The biggest science news this week, by far, has been a new study suggesting that Earth-sized planets in habitable zones may be very common. This is exciting news – who wouldn't want to have more cosmic planetary friends out there that maybe one day we'll be able to explore? By the latest accounts, there could be billions of Earth-like planets out there in our Milky Way galaxy.
While this is indeed mind-boggling, it got us thinking about the sheer vastness and the enormous scale of the Universe that we can explore using modern telescopes. We live in one galaxy - the Milky Way - that astronomers estimate contains roughly 400 billion stars. The Earth is not in a particularly special place in this giant collection of stars. We're about two-thirds away from the center in one of the spiral arms, in the galactic suburbs, so to speak.
What's happening in the downtown where the supermassive black hole lies and the density of stars is much higher? Chandra and other telescopes have been looking to see. We've learned an incredible amount about this area over the years with Chandra including:
- How the black hole behaves,
- What it likes to eat,
- And even what it has done hundreds of years before we had the technology to observe it.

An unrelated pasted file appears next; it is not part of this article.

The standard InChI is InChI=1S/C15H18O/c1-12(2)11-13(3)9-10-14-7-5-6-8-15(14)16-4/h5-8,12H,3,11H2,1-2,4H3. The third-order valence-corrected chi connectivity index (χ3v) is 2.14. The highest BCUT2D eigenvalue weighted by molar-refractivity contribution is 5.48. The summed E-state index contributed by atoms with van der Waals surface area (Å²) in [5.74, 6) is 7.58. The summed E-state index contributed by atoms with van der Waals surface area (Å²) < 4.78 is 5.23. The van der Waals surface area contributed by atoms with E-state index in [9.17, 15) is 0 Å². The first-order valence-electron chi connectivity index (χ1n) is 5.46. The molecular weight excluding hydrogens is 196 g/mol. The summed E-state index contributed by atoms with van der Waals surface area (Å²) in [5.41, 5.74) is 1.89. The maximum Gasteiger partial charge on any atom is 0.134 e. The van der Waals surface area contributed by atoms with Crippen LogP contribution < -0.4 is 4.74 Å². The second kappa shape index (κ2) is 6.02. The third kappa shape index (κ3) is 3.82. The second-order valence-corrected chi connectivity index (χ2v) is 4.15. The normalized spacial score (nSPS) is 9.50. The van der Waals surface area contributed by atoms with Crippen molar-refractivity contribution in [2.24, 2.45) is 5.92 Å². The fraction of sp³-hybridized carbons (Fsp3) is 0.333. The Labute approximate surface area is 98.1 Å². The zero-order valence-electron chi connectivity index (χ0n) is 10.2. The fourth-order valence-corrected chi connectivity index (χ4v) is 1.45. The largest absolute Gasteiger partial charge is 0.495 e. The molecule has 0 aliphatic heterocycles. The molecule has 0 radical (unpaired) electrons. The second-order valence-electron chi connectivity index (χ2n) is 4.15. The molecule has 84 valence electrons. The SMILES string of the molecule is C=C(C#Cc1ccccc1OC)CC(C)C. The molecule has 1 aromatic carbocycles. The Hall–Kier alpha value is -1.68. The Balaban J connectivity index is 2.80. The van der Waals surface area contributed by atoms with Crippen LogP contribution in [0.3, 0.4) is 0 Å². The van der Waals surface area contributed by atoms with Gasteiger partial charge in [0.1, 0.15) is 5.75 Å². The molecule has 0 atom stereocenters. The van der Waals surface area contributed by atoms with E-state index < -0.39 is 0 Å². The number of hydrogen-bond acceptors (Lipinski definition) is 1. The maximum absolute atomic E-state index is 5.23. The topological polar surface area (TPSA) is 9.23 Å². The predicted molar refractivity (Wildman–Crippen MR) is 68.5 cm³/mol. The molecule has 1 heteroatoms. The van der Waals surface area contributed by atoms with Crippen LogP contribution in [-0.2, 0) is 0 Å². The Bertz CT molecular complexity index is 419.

It's very humbling to consider our small place in the very big Galaxy. It's even more so when we think about our Galaxy being just one of billions of galaxies (each of which has its own billions of stars and probably planets). Most of these galaxies aren't alone in space. Rather, they belong to groups or clusters of galaxies that are bound together by gravity. Chandra has done some amazing work studying these collections of galaxies since most of them are filled with hot gas that emits X-rays. It's hard to summarize all that the mission has done in this area of astrophysics, but a decent snapshot can be found by perusing the images we've released on the subject.
And just when you think you've wrapped your head around what the cosmos has to offer, we have to throw in the mysteries of dark energy and dark matter that account for 96% of the Universe. That's right, all of the stuff we can see with telescopes - planets, stars, galaxies, clusters - account for a mere tiny fraction of what is out there in the Universe. So take a few minutes to enjoy the incredible work Kepler is doing in discovering planets in our Galaxy, and then maybe take another one to consider how much we still have yet to explore.
-Megan Watzke, CXC
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